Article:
Egypt’s President Mohamed Morsi has done the unthinkable – asserting civilian supremacy over the military. This was an act that was supposed to be way beyond the capacity of the Muslim Brotherhood for quite a while. Something precipitated it.
Six decades of Egypt’s political history have been punctuated. But this is more than a turn in the tide of history. Countries far and near – United States, Israel, Iran, Saudi Arabia, in particular – will be keenly watching.
There is a hush in the air. To be sure, the United States and Israel are shell-shocked. Israel, which is never at a loss for words, is speechless. The ouster of Field marshal Mohammed Tantawi, Egypt’s Defence Minister, on Sunday removes the US’s number 1 interlocutor-cum-collaborator in the Cairo power calculus.
Washington seems to have completely misread the Egyptian political landscape. As recently as two weeks ago, US defence secretary Leon Panetta had visited Cairo and rounded off his trip feeling convinced that Tantawi and Morsi were getting along just fine. In a remark that will haunt him today, Panetta had said, «It is my view, based on what I have seen [in Cairo], that President Morsi and Field Marshal Tantawi have a very good relationship and are working together towards the same ends».
What Panetta meant was that the US’ interests in Cairo were safe, no matter Egypt’s democratic transition and the ascendancy of the Muslim Brotherhood, so long as Tantawi was in command. The influential Washington Post columnist David Ignatius who is wired into the US establishment summed up the acuteness of the US administration’s current dilemma:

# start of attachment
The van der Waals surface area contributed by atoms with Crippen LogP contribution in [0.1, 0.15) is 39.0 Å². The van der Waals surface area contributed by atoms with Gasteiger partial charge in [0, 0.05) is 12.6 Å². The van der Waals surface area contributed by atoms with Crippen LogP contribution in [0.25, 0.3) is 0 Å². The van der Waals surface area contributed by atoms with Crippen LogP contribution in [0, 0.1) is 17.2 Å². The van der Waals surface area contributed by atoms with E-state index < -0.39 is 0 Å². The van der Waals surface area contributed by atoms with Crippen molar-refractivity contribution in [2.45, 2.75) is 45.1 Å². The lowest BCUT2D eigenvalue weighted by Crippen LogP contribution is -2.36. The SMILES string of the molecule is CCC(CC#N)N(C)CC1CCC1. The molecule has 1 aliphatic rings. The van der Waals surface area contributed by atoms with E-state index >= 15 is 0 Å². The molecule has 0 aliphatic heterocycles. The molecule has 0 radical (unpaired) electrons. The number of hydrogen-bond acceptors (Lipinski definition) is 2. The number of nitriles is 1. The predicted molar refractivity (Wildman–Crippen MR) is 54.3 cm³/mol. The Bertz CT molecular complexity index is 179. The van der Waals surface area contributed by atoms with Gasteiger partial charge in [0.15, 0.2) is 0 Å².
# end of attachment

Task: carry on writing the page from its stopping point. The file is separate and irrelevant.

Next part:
«What’s indisputable is that the Muslim Brotherhood, of which Morsi is a longtime member, has now tightened its grip on Egypt, controlling the military as well as the presidency and the parliament. That’s either an example of democracy in action and civilian control of the military, or a Muslim Brotherhood putsch, depending on your viewpoint. It probably has elements of both».
Ignatius added, «Morsi’s moves have come up with the suddenness of a coup». Evidently, there has been an intelligence failure in Washington. The first reaction by the White House on Monday was one of resignation. “It is important for the Egyptian military and civilian (government) to work closely together to address the economic and security challenges facing Egypt,” White House press secretary Jay Carney told reporters. “We hope that President Morsi’s announcement will serve the interests of the Egyptian people… and we will continue to work with Egypt’s civilian and military leaders to advance our many shared interests.”
The US understands that it is not within its power to reverse what has happened. Sunday’s events testify to the dramatic decline in the US’ influence in Egypt in the past year. But Washington has quickly covered up by arguing that the new defence minister Abdel Fattah al-Sissi appointed by Morsi is a «known» figure who underwent training at a US staff college some three decades ago.
This is parrying the real issue. The heart of the matter is that Morsi’s move goes far beyond a matter of new military faces. He also cancelled the constitutional declaration aimed at curbing presidential powers and gave the military legislative powers and other prerogatives. He has amended the interim constitution to deny the military any role in public policymaking, the budget and any role in picking a constituent assembly for drafting a new constitution. This is nothing short of a takeover by the Muslim Brotherhood of the levers of power.
Clearly, Morsi has acted according to the Muslim Brotherhood leadership’s collective decision. It is a considered decision and its ramifications for the future trajectory of Egyptian policies remain to be seen. Ignatius summed up, «The Israelis are said to be more concerned by Sunday’s purge, worrying that Morsi is taking a series of steps that may be leading toward a collision with Jerusalem. But for both the United States and Israel, watching developments in Egypt is a bit like riding a tiger – potentially very dangerous, but impossible to steer».